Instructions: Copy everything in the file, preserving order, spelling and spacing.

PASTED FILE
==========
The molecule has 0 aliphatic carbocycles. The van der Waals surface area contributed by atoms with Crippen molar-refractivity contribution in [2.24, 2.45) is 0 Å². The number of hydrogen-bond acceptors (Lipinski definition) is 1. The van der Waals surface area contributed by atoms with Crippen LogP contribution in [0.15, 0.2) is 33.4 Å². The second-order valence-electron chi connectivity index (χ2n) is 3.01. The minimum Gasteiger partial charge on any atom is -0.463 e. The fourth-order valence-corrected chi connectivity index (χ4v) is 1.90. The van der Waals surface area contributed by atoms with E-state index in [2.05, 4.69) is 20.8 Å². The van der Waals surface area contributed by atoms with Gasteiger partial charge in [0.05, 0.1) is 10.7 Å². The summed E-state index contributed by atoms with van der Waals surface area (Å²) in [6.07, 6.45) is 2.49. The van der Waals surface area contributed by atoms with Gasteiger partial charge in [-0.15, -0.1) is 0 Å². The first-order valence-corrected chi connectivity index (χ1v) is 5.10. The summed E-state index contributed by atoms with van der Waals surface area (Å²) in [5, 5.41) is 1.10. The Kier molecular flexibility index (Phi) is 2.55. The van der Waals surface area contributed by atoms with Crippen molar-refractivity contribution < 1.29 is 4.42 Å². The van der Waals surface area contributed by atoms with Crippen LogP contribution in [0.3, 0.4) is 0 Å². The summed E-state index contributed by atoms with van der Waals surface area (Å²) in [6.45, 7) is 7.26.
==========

The molecule has 0 aliphatic carbocycles. The van der Waals surface area contributed by atoms with Crippen molar-refractivity contribution in [2.24, 2.45) is 0 Å². The number of hydrogen-bond acceptors (Lipinski definition) is 1. The van der Waals surface area contributed by atoms with Crippen LogP contribution in [0.15, 0.2) is 33.4 Å². The second-order valence-electron chi connectivity index (χ2n) is 3.01. The minimum Gasteiger partial charge on any atom is -0.463 e. The fourth-order valence-corrected chi connectivity index (χ4v) is 1.90. The van der Waals surface area contributed by atoms with E-state index in [2.05, 4.69) is 20.8 Å². The van der Waals surface area contributed by atoms with Gasteiger partial charge in [0.05, 0.1) is 10.7 Å². The summed E-state index contributed by atoms with van der Waals surface area (Å²) in [6.07, 6.45) is 2.49. The van der Waals surface area contributed by atoms with Gasteiger partial charge in [-0.15, -0.1) is 0 Å². The first-order valence-corrected chi connectivity index (χ1v) is 5.10. The summed E-state index contributed by atoms with van der Waals surface area (Å²) in [5, 5.41) is 1.10. The Kier molecular flexibility index (Phi) is 2.55. The van der Waals surface area contributed by atoms with Crippen molar-refractivity contribution < 1.29 is 4.42 Å². The van der Waals surface area contributed by atoms with Crippen LogP contribution in [0.3, 0.4) is 0 Å². The summed E-state index contributed by atoms with van der Waals surface area (Å²) in [6.45, 7) is 7.26.